What is Premenstrual Dysphoric Disorder (PMDD)?
PMDD – symptoms, causes and where to get help
PMDD is a serious but widely under-diagnosed condition. Because PMDD causes a range of emotional and physical symptoms in the days or weeks leading up to your period, it is sometimes referred as ‘severe PMS’. However anyone suffering from PMDD can tell you that the two are not the same.
Read on as our Mooncup Advice Team cover the need-to-knows about PMDD: its causes, symptoms and how to live with the condition.
What is the difference between PMS and PMDD?
PMDD causes an extreme sensitivity to the normal rise and fall of hormones experienced during a menstrual cycle. PMDD sufferers experience a range of symptoms, some of which are similar to the symptoms of PMS, however the two conditions are not the same.
It’s also important to note that PMDD is not caused by a hormonal imbalance. It is a response to the normal hormonal changes that occur in the body.
Below we will list some of the major symptoms of PMDD but first, let’s explain how PMS and PMDD differ from one another.
PMS is very common and will affect most of us who menstruate over the course of our lives to some degree. Whilst PMS can have some impact on our quality of life, it is generally managed fairly easily and does not require prescription medication to manage.
If you have PMDD, these symptoms are much more severe and can have a serious impact on your life. PMDD symptoms will also always include at least one mood related symptom. PMDD can have a wide-ranging impact. It can affect your ability to work, maintain relationships and carry out the activities of daily life. Unlike PMS, PMDD is classified as a mental health problem in the DSM-5, which is one of the main manuals that doctors use to categorise and diagnose mental health problems in the USA.
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What are the symptoms of PMDD?
PMDD symptoms typically appear every month, during the week or two before your period. This is the time between ovulation and the start of your period. The symptoms normally ebb away once your period starts. The symptoms can vary in severity and everyone’s experience of the condition will be different.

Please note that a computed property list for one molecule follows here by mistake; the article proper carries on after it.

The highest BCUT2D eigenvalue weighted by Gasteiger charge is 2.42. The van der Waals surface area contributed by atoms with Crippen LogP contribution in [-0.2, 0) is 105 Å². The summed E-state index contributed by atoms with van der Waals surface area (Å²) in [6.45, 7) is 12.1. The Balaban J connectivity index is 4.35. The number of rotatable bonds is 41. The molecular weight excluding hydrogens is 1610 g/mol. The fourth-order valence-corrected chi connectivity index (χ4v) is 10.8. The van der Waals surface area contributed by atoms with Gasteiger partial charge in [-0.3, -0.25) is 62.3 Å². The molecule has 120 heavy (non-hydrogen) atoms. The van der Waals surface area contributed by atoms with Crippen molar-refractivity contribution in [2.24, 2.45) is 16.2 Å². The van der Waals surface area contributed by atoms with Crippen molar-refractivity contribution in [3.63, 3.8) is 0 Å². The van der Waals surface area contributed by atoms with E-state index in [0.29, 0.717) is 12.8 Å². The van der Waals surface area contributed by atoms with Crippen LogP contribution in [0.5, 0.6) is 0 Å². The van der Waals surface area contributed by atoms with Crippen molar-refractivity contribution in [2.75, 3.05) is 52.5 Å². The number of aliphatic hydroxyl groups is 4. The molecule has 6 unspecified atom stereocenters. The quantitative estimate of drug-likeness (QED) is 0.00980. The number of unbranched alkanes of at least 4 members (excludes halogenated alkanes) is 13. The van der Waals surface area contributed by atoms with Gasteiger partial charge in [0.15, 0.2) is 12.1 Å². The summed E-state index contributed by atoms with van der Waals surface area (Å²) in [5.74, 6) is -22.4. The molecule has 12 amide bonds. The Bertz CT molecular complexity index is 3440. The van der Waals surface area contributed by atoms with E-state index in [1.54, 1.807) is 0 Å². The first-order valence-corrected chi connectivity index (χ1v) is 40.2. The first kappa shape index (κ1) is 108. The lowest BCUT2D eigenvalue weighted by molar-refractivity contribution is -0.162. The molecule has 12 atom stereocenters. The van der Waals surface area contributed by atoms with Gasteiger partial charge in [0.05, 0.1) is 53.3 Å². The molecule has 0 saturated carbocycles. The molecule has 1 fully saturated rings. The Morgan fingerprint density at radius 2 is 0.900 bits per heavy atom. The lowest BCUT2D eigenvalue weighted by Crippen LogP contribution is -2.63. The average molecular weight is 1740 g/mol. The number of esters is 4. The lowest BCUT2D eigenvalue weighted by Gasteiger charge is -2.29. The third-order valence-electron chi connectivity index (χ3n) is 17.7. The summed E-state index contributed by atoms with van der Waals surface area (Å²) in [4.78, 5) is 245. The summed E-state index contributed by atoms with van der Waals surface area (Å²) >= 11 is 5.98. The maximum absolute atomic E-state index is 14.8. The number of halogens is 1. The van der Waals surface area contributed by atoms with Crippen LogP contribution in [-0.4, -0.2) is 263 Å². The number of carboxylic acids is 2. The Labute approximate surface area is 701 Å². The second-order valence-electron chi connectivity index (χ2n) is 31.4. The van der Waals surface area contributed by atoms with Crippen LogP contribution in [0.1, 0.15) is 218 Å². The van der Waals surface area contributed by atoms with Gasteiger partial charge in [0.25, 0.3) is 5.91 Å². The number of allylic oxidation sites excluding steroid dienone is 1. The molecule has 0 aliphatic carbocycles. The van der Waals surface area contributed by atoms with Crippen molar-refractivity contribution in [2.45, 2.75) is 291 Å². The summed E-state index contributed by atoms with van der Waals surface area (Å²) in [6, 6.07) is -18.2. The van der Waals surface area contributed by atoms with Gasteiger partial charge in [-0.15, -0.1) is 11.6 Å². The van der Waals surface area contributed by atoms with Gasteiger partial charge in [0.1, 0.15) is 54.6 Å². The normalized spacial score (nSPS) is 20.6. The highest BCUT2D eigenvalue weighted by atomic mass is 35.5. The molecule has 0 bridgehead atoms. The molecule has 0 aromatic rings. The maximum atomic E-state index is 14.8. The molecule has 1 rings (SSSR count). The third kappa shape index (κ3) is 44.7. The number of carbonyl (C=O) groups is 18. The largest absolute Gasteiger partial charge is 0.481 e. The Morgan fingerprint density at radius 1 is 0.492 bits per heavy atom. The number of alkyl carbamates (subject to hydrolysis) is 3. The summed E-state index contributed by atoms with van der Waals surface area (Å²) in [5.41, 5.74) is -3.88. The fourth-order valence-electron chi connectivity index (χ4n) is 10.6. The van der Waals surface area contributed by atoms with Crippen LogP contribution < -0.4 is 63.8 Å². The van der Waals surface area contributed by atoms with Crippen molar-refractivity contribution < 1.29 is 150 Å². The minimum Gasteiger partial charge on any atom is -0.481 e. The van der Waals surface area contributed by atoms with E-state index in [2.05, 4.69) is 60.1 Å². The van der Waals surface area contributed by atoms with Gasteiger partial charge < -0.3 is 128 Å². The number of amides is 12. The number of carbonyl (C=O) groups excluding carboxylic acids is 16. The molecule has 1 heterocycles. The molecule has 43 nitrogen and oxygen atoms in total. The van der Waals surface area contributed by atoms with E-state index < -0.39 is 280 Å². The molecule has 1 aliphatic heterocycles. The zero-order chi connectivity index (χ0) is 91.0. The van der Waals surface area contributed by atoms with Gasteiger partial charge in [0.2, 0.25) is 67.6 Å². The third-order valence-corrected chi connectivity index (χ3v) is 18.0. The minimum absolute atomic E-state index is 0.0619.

PMDD is a long term and life-altering condition. The symptoms can often become more significant as we age. They can also be affected by life events such as pregnancy, birth and menopause. Some people have reported that their symptoms were significantly changed by certain types of hormonal contraception.
Emotional symptoms can include:
severe mood swings
anger or rage
loss of interest in activities or relationships
in some cases thoughts of suicide and self-harm
Physical experiences can include:
muscle or joint pain
What causes PMDD and how common is it?
PMDD is estimated to affect around 2-8% of women and people who menstruate, that are of reproductive age – around 1 in 20. Yet it is little talked about and still frequently misdiagnosed.
The exact causes of PMDD are not fully understood. However, new research is emerging which suggests that it may be linked to an individual’s genetic makeup and in some cases may be inherited. It is thought that this then affects how the body responds to the normal changes in reproductive hormone levels that occur during the menstrual cycle and around events such as childbirth and menopause. There is still a long way to go in understanding the complexities of why some people may develop PMDD but the momentum of research in this field is increasing.
I think I have PMDD. What can I do?
PMDD is still not a widely understood condition so getting a formal diagnosis can sometimes take time. If you think you may have PMDD then the first step is to speak to your doctor. They will be able to discuss your symptoms in view of your medical history and may also suggest keeping a diary or log of your symptoms over a few months. Charting this alongside your menstrual cycle can help to show whether there is a similar pattern emerging over time. Your doctor may also suggest having some blood tests to rule out any other medical issues.
How is PMDD treated?
As PMDD is a mood disorder that occurs in response to hormonal changes, there is a range of treatment options available. Initially these may include a combination of hormonal and psychological treatments alongside healthy lifestyle changes to help manage the symptoms. Everyone is unique, so finding the right treatment option will be unique to you.
There are some fantastic organisations working hard to increase awareness, improve care and support those with PMDD so there is no need to feel alone. If you think you or someone you know may have PMDD or would simply like to know more, Mind Charity and Vicious Cycle have got a lot of useful information on their websites.
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What are the five gynaecological cancers and their symptoms?
Why are we afraid of blood?